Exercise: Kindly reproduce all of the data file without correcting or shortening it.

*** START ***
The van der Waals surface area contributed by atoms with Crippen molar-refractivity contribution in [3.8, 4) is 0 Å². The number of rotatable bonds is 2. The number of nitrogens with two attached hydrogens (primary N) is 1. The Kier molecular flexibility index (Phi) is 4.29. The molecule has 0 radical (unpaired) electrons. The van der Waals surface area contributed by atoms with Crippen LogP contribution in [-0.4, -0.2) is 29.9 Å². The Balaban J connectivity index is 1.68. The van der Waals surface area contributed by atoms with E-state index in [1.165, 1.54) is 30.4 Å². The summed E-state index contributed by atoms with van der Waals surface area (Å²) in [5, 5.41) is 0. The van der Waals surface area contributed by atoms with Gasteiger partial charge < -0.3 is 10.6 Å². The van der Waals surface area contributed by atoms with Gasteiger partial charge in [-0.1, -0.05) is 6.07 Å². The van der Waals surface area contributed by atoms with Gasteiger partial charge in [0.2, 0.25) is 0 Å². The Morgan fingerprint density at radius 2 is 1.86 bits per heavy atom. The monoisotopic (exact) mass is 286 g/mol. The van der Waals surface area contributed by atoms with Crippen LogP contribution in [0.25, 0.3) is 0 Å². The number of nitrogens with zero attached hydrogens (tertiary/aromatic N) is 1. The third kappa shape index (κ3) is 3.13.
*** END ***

The van der Waals surface area contributed by atoms with Crippen molar-refractivity contribution in [3.8, 4) is 0 Å². The number of rotatable bonds is 2. The number of nitrogens with two attached hydrogens (primary N) is 1. The Kier molecular flexibility index (Phi) is 4.29. The molecule has 0 radical (unpaired) electrons. The van der Waals surface area contributed by atoms with Crippen LogP contribution in [-0.4, -0.2) is 29.9 Å². The Balaban J connectivity index is 1.68. The van der Waals surface area contributed by atoms with E-state index in [1.165, 1.54) is 30.4 Å². The summed E-state index contributed by atoms with van der Waals surface area (Å²) in [5, 5.41) is 0. The van der Waals surface area contributed by atoms with Gasteiger partial charge < -0.3 is 10.6 Å². The van der Waals surface area contributed by atoms with Gasteiger partial charge in [-0.1, -0.05) is 6.07 Å². The van der Waals surface area contributed by atoms with Gasteiger partial charge in [0.2, 0.25) is 0 Å². The Morgan fingerprint density at radius 2 is 1.86 bits per heavy atom. The monoisotopic (exact) mass is 286 g/mol. The van der Waals surface area contributed by atoms with Crippen LogP contribution in [0.25, 0.3) is 0 Å². The number of nitrogens with zero attached hydrogens (tertiary/aromatic N) is 1. The third kappa shape index (κ3) is 3.13.